Thursday, 21 May 2020 - supporting play and resilience part 4 on YouTube (11mins 58secs) - in this video we think about the importance of laughter for children’s development. We all enjoy, and often feel better, after laughing with our friends and family. The video will briefly discuss the chemicals in our brain that help us to feel good and the need for us to have positive interactions for them to be fully activated. We will also consider some aspects of ‘Attachment Play’, from a book by Aletha Solter. 4 of the 9 types of attachment play will be discussed, with a focus on developing positive attachments between children and those who are caring for them.
Thursday, 14 May 2020 - supporting play and resilience part 3 on YouTube (9mins 18secs) - this video considers how to create a rich play environment and the different types of play your child might enjoy. Dr David Whitebread from Cambridge University has split play into 5 main areas; we will discuss each type of play briefly and provide you with a few activity ideas in each section to suit all ages of children and young people.
Thursday, 7 May 2020 - supporting play and resilience part 2 on YouTube (9mins 27secs) - this video discusses ‘loose parts play’ which research has identified as a key way to support children’s development. This just means playing with ‘stuff’; any odds and ends that you find around your home can be used to spark your children’s imagination, creativity, resilience and problem solving skills. The video will also discuss the benefits of play in a bit more detail.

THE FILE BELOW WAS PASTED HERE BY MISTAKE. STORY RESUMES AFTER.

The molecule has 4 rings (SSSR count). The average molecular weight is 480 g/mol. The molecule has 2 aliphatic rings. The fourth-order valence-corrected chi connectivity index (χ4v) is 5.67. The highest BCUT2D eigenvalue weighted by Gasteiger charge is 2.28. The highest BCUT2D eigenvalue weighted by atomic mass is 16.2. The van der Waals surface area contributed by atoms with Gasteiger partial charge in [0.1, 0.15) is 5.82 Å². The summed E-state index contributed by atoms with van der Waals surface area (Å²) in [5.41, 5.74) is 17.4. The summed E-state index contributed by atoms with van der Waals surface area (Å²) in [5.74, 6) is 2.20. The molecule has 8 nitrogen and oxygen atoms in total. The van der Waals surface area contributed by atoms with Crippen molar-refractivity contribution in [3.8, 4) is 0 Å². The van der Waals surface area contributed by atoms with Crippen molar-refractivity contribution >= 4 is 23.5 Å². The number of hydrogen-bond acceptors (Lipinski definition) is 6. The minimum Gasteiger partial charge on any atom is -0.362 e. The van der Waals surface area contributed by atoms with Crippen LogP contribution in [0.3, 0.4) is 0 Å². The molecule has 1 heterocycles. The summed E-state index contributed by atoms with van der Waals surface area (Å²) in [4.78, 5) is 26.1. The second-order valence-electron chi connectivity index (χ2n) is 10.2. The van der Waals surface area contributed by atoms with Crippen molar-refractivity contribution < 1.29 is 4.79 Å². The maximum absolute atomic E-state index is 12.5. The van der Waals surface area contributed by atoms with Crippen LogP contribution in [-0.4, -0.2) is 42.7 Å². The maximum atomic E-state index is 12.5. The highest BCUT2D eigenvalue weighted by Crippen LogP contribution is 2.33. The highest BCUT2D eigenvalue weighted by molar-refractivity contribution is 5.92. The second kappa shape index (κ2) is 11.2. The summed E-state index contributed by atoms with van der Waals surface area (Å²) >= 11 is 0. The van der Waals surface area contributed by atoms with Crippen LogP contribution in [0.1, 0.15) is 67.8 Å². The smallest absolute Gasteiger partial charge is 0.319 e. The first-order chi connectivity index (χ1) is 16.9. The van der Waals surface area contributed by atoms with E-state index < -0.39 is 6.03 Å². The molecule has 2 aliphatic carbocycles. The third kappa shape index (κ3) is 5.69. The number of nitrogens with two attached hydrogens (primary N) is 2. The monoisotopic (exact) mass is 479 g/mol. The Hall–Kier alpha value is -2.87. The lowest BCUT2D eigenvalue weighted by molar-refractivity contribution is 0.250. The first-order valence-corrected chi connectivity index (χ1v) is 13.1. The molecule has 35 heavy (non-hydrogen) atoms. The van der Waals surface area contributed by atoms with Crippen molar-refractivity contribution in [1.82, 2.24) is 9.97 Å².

'We Care' - a film that gives a voice to Rochdale's cared for children
We sometimes hear from our Cared for Children that they are being bullied, stereotyped or don’t get their voices heard. To answer these criticisms, we turned to our own Rochdale Cared for Children and asked them to tell us a little bit about their stories.
The result is this film, ‘We Care’. The tremendous amount of time, effort and care that they put into this film is testimony to both their own commitment and their strength of feeling about wanting to be heard. ‘We Care’ sends a strong message to all of us. To listen, to really hear and to treat young people who are in care for whom they are – each an individual, defined, not by us, by themselves, for themselves; each with a past story; many, many strengths; and also bright futures ahead.